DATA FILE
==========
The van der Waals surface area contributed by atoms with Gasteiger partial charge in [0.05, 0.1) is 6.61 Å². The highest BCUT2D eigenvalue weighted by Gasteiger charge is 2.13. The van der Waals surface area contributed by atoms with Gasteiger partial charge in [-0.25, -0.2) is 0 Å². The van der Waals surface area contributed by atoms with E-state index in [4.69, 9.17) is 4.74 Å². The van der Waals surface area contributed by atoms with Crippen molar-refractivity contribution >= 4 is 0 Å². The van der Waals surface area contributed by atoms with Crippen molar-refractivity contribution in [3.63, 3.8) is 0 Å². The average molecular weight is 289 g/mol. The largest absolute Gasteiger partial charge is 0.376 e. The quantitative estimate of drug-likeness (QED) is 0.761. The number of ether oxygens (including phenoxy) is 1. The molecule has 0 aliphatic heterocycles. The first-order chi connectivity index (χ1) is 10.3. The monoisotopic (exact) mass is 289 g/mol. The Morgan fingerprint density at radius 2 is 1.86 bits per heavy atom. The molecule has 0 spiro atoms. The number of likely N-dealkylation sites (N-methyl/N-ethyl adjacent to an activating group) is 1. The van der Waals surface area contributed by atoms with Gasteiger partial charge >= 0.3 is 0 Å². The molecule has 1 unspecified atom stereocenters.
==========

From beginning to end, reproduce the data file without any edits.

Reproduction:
The van der Waals surface area contributed by atoms with Gasteiger partial charge in [0.05, 0.1) is 6.61 Å². The highest BCUT2D eigenvalue weighted by Gasteiger charge is 2.13. The van der Waals surface area contributed by atoms with Gasteiger partial charge in [-0.25, -0.2) is 0 Å². The van der Waals surface area contributed by atoms with E-state index in [4.69, 9.17) is 4.74 Å². The van der Waals surface area contributed by atoms with Crippen molar-refractivity contribution >= 4 is 0 Å². The van der Waals surface area contributed by atoms with Crippen molar-refractivity contribution in [3.63, 3.8) is 0 Å². The average molecular weight is 289 g/mol. The largest absolute Gasteiger partial charge is 0.376 e. The quantitative estimate of drug-likeness (QED) is 0.761. The number of ether oxygens (including phenoxy) is 1. The molecule has 0 aliphatic heterocycles. The first-order chi connectivity index (χ1) is 10.3. The monoisotopic (exact) mass is 289 g/mol. The Morgan fingerprint density at radius 2 is 1.86 bits per heavy atom. The molecule has 0 spiro atoms. The number of likely N-dealkylation sites (N-methyl/N-ethyl adjacent to an activating group) is 1. The van der Waals surface area contributed by atoms with Gasteiger partial charge >= 0.3 is 0 Å². The molecule has 1 unspecified atom stereocenters.